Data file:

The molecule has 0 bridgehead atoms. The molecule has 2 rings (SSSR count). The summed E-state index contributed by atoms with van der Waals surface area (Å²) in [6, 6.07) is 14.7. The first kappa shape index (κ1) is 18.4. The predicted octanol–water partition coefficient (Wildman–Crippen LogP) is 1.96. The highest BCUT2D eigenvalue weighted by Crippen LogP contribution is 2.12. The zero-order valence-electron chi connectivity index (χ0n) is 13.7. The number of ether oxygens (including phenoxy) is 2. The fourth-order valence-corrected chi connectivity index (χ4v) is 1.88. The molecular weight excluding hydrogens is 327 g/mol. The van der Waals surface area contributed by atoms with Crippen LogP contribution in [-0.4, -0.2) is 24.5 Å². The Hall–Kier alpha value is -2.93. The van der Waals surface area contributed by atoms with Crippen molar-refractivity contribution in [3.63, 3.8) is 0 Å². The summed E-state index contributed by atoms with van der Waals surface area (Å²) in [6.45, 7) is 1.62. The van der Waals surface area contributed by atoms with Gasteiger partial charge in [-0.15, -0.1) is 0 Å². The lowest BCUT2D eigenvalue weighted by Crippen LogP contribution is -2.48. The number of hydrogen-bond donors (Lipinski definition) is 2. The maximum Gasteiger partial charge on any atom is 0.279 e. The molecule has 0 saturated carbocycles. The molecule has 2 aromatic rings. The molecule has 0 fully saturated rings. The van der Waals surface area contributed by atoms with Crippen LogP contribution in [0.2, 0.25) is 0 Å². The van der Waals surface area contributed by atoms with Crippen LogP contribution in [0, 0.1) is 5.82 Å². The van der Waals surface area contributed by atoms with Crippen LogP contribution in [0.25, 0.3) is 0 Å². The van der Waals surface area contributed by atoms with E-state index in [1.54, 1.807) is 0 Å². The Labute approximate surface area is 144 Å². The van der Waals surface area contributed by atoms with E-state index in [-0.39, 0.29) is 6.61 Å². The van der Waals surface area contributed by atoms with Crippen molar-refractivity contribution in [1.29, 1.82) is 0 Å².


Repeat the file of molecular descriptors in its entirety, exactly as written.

The molecule has 0 bridgehead atoms. The molecule has 2 rings (SSSR count). The summed E-state index contributed by atoms with van der Waals surface area (Å²) in [6, 6.07) is 14.7. The first kappa shape index (κ1) is 18.4. The predicted octanol–water partition coefficient (Wildman–Crippen LogP) is 1.96. The highest BCUT2D eigenvalue weighted by Crippen LogP contribution is 2.12. The zero-order valence-electron chi connectivity index (χ0n) is 13.7. The number of ether oxygens (including phenoxy) is 2. The fourth-order valence-corrected chi connectivity index (χ4v) is 1.88. The molecular weight excluding hydrogens is 327 g/mol. The van der Waals surface area contributed by atoms with Crippen LogP contribution in [-0.4, -0.2) is 24.5 Å². The Hall–Kier alpha value is -2.93. The van der Waals surface area contributed by atoms with Crippen molar-refractivity contribution in [3.63, 3.8) is 0 Å². The summed E-state index contributed by atoms with van der Waals surface area (Å²) in [6.45, 7) is 1.62. The van der Waals surface area contributed by atoms with Gasteiger partial charge in [-0.15, -0.1) is 0 Å². The lowest BCUT2D eigenvalue weighted by Crippen LogP contribution is -2.48. The number of hydrogen-bond donors (Lipinski definition) is 2. The maximum Gasteiger partial charge on any atom is 0.279 e. The molecule has 0 saturated carbocycles. The molecule has 2 aromatic rings. The molecule has 0 fully saturated rings. The van der Waals surface area contributed by atoms with Crippen LogP contribution in [0.2, 0.25) is 0 Å². The van der Waals surface area contributed by atoms with Crippen LogP contribution in [0, 0.1) is 5.82 Å². The van der Waals surface area contributed by atoms with Crippen LogP contribution in [0.25, 0.3) is 0 Å². The van der Waals surface area contributed by atoms with E-state index in [1.54, 1.807) is 0 Å². The Labute approximate surface area is 144 Å². The van der Waals surface area contributed by atoms with E-state index in [-0.39, 0.29) is 6.61 Å². The van der Waals surface area contributed by atoms with Crippen molar-refractivity contribution in [1.29, 1.82) is 0 Å².